Clinical psychology has not learned how to play the game of psychiatry despite having doctorates and professors.  They either believe their own press and think they have insight when they don't or have given up trying to shift the paradigm and are coasting.  I'm not impressed with either.  It isn't helping. 

In Fife we have found engaging with clinical psychology, over 10 years, to be unproductive and on occasion damaging.  They did not demonstrate person-centred working or listening skills.  In 2012 we could not get CBT from the clinical psychologist who was based at Stratheden Hospital.  [I knew the man in other mental health settings over a number of yearsHe was determined to deliver mindfulness and therefore I had to do the work with my son, helping him through the flashbacks from the psychiatric abuse.  That CP is now retired.  

The Edinburgh DClinPsy academics kept saying to me at the meetings in the Medical Quad building that they could not influence what went on in the localities, in other words Fife.  But I didn't accept that apologetic.  Mindfulness in the face of psychiatric abuse is just not good enough, in my opinion.  It's like standing by and holding the coats.  Clinical psychology training has to meaningfully involve psychiatric survivors as well as mental health service users.  We should be given our place and paid appropriate wages according to our qualifications.  [are you listening NHS Education for Scotland?]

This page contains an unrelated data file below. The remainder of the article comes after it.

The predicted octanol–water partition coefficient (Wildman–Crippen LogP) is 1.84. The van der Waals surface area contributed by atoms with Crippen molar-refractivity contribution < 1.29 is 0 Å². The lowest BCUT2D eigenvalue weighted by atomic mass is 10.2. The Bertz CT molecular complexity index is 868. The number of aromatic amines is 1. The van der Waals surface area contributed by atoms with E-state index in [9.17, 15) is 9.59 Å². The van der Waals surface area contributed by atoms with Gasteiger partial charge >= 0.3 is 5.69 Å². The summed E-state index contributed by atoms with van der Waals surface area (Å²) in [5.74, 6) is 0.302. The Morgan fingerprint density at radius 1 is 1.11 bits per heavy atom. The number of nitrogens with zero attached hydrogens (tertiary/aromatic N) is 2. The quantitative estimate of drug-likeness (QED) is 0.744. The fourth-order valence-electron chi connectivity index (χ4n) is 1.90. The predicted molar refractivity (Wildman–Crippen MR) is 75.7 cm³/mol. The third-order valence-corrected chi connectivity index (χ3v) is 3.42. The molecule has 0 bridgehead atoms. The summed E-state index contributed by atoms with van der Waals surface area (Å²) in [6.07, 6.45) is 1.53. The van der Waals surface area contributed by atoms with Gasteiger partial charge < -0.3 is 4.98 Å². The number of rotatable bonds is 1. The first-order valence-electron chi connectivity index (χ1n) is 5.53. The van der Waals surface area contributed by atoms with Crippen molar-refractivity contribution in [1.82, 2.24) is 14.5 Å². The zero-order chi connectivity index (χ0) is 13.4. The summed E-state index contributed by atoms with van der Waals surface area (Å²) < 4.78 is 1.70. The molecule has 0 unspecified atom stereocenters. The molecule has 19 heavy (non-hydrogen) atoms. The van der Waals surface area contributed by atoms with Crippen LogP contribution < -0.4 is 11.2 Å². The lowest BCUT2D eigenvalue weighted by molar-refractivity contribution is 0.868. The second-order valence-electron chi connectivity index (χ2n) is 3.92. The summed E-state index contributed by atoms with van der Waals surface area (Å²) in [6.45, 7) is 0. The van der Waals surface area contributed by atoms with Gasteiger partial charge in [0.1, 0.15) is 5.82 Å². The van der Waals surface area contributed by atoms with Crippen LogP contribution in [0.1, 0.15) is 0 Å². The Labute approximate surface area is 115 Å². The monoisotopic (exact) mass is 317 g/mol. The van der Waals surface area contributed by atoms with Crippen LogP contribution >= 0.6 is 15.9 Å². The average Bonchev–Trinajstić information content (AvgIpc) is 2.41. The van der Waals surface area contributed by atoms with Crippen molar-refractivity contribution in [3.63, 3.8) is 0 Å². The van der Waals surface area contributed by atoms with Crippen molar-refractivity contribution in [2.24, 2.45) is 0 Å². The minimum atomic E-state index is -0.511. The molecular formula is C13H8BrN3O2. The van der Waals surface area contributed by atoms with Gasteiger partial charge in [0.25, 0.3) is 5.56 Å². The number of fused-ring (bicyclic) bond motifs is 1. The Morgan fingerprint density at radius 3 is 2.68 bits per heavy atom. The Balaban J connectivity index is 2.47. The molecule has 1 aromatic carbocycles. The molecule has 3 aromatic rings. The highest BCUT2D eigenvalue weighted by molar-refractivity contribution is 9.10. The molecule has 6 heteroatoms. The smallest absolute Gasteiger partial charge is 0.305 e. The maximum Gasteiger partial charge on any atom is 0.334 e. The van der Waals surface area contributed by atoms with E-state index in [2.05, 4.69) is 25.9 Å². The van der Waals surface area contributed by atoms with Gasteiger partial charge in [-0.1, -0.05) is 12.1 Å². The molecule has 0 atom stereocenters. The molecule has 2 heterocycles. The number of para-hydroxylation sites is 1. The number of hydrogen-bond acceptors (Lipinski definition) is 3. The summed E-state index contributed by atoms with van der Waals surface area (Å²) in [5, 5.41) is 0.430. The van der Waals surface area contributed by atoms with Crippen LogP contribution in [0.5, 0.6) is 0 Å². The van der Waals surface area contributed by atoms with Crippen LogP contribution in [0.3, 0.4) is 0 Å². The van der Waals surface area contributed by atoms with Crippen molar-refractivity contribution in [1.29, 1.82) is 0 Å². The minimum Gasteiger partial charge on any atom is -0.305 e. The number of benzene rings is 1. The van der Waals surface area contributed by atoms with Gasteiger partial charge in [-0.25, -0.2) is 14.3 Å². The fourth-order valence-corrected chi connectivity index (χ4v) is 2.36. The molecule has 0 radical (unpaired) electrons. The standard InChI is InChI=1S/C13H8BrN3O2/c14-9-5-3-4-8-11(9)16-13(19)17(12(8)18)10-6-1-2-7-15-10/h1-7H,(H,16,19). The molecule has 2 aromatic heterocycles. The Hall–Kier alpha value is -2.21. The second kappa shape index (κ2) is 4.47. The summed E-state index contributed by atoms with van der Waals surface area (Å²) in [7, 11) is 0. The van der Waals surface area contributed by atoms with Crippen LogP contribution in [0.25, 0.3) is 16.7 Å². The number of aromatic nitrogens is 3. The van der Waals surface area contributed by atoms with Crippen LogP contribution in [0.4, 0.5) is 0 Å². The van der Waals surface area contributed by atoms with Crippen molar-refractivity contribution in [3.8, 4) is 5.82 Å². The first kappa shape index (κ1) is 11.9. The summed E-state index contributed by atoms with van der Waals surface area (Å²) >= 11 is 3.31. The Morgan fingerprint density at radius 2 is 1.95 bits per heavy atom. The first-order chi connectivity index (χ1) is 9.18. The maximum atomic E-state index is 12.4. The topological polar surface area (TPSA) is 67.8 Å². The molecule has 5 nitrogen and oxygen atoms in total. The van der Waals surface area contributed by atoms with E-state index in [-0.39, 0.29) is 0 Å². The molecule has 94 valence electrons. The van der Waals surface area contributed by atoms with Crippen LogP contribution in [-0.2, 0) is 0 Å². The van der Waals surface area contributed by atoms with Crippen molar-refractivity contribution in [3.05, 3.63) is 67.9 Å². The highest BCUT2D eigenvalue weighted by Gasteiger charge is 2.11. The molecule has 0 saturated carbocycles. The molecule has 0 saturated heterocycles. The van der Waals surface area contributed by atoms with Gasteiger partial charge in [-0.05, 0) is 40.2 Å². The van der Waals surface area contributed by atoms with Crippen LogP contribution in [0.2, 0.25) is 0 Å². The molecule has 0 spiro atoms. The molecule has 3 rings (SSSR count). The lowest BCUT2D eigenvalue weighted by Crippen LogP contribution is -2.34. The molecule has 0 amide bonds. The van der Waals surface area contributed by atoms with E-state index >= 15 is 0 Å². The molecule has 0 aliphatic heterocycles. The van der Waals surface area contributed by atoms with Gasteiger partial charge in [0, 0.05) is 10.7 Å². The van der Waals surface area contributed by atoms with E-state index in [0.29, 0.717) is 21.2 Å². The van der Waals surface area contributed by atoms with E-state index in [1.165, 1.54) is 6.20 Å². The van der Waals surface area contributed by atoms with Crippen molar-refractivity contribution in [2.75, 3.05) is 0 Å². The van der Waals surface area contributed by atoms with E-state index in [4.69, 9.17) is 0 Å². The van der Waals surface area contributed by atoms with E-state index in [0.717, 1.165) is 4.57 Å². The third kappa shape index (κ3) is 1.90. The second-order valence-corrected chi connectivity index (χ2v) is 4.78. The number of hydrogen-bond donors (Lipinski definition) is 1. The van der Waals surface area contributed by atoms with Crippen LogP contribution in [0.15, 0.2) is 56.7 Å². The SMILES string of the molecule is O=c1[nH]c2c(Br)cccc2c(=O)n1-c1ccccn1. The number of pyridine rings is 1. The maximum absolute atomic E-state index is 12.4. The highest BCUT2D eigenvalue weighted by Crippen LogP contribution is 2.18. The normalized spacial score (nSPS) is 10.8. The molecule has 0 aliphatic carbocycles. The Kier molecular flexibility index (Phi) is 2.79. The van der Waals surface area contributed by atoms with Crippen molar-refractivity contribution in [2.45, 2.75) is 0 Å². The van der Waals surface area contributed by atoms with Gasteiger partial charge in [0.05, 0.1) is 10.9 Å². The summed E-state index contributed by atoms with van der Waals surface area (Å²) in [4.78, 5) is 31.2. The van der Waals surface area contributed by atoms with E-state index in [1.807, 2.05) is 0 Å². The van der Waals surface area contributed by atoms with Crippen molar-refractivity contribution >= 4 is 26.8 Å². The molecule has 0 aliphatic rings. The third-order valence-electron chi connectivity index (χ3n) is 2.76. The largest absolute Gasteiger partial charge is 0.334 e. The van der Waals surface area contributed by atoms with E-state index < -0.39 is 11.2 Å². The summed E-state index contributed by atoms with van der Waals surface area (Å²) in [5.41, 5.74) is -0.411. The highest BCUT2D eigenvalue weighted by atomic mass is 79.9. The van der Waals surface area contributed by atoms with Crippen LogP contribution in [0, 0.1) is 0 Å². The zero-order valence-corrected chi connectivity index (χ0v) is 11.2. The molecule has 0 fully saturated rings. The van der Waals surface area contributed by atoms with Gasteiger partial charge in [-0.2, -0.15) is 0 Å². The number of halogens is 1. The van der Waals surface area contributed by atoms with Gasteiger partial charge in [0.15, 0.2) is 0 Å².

I want to see a transformation of clinical psychology practice and training so that they can stand on their own two feet as professionals and not be handmaidens to psychiatry.  Psychiatric survivors can help bring about the change.  People like me who have resisted the mental illness labels and recovered from coercive psychiatric drug treatment.  Who have proved the limitations of biological psychiatry and the biomedical model of mental illness.  Get us on board as equals.  Get some gumption.  Stop being so feart.  Why should I have to do your job for nothing? 



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Further reading:

Mindfulness is all very well – but don’t give up your right to get angry' by Tracey Thorn, in New Statesman, 27 August 2015  

26 August 2015: stigma and scapegoating 




3 comments:

  1. Scotland's approach to mental health needs meaningful involvement of experts by experience starting from the ground up and not from the top down.

    Scotland's approach to mental health needs to include philosophy, medical humanities and ethics. Each one of us is more than our biology.

    Dr Peter J. Gordon
    Bridge of Allan

    ReplyDelete
    Replies
    1. Thanks for your comment Peter.

      I agree.

      Delete
    2. Thanks for your comment Peter.

      I agree.

      Delete